Disappointing others causes me the most stress.
One night I was up thinking until 2 in the morning and crying and so upset.
Parents remind you that your life is not balanced.
I know parents will be reading this. I want to tell them that even if you think your kid is going to do something you don’t want them to do [like take on a sport even though they’re taking 2 AP classes], it helps them to have you on their team. It’s your foundation.
From: The New York Times
Author Megan Abbott likes to fall asleep to WNYC. Sometimes she wakes up at 2 or 3 in the morning as the hourly news gets started and what she hears will “become part of a dream.”
Show Me the Time
A study published in the journal Social Psychological and Personality Science examined what people believed would make them happier: time or money. Of the 4,415 people surveyed, 64 percent chose money.
However, incorporating the results from other questions, the people who chose time reported being happier. One theory is:
The people who chose time over money thought about the resources differently and had different intentions for how they would spend the time or money gained. Unlike those who chose money, who were more likely to be fixated on not having enough, people who chose time focused more on how they would spend it.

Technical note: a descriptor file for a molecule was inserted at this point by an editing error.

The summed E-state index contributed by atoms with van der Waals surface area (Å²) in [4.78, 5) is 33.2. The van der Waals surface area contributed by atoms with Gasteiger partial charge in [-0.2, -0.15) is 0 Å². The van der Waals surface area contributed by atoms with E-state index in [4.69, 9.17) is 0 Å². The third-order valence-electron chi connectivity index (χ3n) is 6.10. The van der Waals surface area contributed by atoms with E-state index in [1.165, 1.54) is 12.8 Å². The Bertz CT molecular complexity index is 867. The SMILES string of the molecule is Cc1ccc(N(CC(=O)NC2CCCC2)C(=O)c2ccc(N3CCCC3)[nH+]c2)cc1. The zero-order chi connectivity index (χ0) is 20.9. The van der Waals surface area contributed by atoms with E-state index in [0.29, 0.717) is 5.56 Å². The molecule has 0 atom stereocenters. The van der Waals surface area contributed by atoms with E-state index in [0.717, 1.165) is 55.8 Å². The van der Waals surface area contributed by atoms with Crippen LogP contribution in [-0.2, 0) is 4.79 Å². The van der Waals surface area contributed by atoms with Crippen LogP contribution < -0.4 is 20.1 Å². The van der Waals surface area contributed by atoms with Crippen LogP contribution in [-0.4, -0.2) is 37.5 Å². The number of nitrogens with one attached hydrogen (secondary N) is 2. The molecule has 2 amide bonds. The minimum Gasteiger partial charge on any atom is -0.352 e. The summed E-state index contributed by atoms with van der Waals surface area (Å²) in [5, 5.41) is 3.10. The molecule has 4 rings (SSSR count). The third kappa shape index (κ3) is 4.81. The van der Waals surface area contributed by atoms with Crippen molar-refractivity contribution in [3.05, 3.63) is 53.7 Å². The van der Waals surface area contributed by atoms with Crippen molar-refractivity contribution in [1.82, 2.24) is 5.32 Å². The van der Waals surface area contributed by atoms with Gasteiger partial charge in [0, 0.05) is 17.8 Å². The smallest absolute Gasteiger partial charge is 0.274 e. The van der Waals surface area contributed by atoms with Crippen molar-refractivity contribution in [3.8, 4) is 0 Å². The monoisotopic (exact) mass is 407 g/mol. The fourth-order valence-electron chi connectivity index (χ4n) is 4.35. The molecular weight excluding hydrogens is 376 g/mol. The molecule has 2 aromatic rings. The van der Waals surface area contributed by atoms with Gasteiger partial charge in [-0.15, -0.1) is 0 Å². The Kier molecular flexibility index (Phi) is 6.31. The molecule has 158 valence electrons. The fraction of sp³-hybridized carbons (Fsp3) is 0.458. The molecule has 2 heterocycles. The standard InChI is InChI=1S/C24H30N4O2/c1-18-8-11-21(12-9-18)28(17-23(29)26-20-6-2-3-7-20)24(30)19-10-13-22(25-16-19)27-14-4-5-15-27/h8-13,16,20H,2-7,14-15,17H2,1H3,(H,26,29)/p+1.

The elephant in the room: those who can choose one or the other are the truly fortunate among us.
The Newest Apology Tour
Coming up, some of Lena Dunham’s lenghty “I’m sorry” for, according to The Huffington Post, talking about black men in a manner portraying “peak white entitlement.” That black man was one of the best wide receivers in football, Odell Beckham, Jr., and the apology tour kicked off b/c Ms. Dunhan expressed her honest impressions of how she felt Beckham interacted or did not interact with her as they sat next to each other at the Met Gala.
Her basic vibe: he didn’t check her out enough, but still debated if she was f-able.
"Despite my moments of bravado, I struggle at industry events (and in life) with the sense that I don’t rep a certain standard of beauty and so when I show up at the Met Ball surrounded by models and swan-like actresses its hard not to feel like a sack of flaming garbage. This felt especially intense with a handsome athlete as my dinner companion.”
The kicker? As of Sunday, no one was entirely certain Beckham even knew who Dunham was, or about her apology. He’s been dodging questions. A perfectly good “I’m sorry,” gone to waste. What a shame.